However, at UCLA YDSA we have a better system. We’ve made it a membership requirement to pay national dues. To have voting rights, one must attend two out of the last six meetings — this creates an incentive for our members to stay engaged and keep attending meetings, and also for our officers to keep good records. This practice has both increased participation and given our officers a better idea of which members are actually active. While this may seem like a small gesture, paying national dues connects our chapter to DSA-LA and to DSA chapters all across the country, and creates a greater feeling of solidarity and collective ownership around DSA within our members.
We hope that other YDSA chapters can learn from what has and hasn’t been effective at Georgia Tech and UCLA. To that end, we enthusiastically support the Dues Standardization Resolution, which will be heard at the National YDSA Convention. This resolution does the following:
- Establishes as a best practice membership in DSA National as a requirement for chapter membership
- Creates guidance explicitly allowing additional membership criteria, such as meeting attendance
- Requests a DSA membership form specifically geared toward YDSA
- Investigates ways for chapters to directly collect dues then pay national a lump sum
- Creates template language for YDSA chapters to apply for university conference funding
- Suggests YDSA chapters petition their nearest DSA chapter for a semesterly/quarterly budget
It’s important to note that this resolution intentionally does not create a mandate for chapters to change their practices. The reality is that many chapters have to deal with university policy that constrains how they can organize: for example, some universities disallow dues requirements. We shouldn’t disallow YDSA chapters from being formed on those campuses; instead we should encourage them to adapt to their circumstances and find ways to organize around these restrictive capitalist policies, keeping in mind that these policies were never constructed with the interests of the working class in mind. If a chapter is faced with bans on dues requirements, instead of forgoing dues altogether, they could organize their recruitment practices in such a way that paying dues is a prominent recommendation, while not being a technical, formal requirement.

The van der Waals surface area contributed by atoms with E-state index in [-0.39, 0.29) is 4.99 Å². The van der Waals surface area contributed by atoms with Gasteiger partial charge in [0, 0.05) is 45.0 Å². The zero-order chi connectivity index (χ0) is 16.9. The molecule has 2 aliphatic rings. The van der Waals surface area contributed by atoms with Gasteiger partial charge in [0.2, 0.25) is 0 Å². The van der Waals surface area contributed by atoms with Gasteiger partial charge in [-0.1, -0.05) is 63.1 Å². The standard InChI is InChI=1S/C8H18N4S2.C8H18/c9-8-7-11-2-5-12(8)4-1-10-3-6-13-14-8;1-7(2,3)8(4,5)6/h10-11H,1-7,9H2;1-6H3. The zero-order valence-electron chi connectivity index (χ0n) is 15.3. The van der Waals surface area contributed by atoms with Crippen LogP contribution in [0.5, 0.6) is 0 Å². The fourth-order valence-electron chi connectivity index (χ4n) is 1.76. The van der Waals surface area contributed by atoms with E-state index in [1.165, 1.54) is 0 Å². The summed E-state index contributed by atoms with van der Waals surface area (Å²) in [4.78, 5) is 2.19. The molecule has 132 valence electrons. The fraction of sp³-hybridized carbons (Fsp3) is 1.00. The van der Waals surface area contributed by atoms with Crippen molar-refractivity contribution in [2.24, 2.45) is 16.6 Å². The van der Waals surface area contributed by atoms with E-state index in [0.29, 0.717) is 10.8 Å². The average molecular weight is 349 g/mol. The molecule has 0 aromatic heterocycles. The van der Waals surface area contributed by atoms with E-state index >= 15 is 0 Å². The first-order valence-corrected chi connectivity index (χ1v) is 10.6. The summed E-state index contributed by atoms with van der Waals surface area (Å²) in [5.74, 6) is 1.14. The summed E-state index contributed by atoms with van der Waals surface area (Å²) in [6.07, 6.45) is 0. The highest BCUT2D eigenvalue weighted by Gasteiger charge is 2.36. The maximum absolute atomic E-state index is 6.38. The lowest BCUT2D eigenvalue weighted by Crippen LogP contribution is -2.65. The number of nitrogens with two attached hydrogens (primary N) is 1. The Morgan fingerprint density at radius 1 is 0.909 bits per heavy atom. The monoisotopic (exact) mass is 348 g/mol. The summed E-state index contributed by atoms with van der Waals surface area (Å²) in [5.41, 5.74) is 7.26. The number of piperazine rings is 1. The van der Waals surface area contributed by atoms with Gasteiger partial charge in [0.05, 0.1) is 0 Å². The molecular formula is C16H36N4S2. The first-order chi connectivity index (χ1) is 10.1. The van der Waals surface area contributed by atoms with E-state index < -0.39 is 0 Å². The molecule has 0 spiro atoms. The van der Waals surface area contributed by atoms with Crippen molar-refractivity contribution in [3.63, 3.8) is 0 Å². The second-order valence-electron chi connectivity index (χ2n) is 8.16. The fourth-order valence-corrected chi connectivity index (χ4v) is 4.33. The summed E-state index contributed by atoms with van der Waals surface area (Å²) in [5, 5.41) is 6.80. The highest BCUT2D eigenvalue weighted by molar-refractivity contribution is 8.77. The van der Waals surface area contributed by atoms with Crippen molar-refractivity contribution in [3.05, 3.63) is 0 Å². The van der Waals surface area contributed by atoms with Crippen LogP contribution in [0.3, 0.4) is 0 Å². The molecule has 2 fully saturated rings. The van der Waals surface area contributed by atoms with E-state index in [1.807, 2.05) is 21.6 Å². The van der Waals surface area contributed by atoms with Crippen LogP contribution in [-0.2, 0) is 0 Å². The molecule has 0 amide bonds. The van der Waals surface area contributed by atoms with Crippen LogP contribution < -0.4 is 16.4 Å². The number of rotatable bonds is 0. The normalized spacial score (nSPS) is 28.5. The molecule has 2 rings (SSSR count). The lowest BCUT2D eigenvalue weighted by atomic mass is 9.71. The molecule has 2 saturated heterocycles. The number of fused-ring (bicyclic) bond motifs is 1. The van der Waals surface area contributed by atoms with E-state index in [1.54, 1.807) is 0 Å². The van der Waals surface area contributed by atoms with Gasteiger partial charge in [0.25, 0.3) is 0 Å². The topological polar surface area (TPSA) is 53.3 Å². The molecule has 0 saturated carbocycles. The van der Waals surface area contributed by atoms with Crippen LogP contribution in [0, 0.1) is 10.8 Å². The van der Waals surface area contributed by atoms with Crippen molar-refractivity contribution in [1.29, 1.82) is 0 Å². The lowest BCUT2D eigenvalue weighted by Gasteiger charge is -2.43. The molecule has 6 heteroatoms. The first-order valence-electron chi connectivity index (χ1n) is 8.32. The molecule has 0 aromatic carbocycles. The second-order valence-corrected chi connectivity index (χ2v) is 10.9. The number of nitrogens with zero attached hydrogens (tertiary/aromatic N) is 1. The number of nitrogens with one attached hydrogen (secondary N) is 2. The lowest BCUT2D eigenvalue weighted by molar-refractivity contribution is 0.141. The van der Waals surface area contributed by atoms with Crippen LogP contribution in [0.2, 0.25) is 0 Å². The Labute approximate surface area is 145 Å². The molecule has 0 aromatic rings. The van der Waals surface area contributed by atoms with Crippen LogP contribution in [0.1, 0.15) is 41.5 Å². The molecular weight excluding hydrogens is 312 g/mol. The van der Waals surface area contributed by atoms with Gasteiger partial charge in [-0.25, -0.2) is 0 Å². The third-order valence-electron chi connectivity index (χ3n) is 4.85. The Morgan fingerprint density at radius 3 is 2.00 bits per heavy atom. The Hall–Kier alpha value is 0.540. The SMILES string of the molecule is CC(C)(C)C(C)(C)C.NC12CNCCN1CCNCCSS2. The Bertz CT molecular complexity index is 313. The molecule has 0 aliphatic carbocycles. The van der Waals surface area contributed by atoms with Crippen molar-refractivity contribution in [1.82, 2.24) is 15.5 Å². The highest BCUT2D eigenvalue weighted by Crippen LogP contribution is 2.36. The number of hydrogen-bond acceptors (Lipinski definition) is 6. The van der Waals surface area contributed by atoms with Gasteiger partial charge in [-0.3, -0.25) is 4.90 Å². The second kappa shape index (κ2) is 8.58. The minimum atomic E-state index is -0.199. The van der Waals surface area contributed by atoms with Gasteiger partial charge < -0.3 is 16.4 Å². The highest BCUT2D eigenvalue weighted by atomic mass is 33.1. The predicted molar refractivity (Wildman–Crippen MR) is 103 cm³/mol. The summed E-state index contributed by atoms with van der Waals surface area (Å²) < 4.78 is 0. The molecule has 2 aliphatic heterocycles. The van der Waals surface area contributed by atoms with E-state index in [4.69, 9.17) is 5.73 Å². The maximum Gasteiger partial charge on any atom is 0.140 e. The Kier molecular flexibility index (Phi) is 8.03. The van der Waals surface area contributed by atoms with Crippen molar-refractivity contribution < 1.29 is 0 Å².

While we want to raise funds from people who can contribute, we must recognize the reality that many student workers have very little disposable income, especially during the current pandemic and recession. To that end, the resolution upholds and emphasizes DSA’s current practice regarding low-income members: no potential member should ever be turned away for inability to pay. In fact, it aims to make free memberships more accessible to members by clearly advertising the dues waiver form on a YDSA-themed membership form, whereas the dues waiver form is currently not advertised at all on the web page to join DSA.
In order to make a chapter effective and efficient as it grows, it is critical that we have clear definitions of who can and cannot vote in meetings and elections, that we have clear rights and responsibilities defined for all members, and that we understand which members are actively engaged. We hope that delegates from across the country will come together in support of the Dues Standardization Resolution, which will guide YDSA chapters toward more effective organizing, and which will help strengthen national YDSA through financial independence. Remember: socialist cash beats capitalist trash!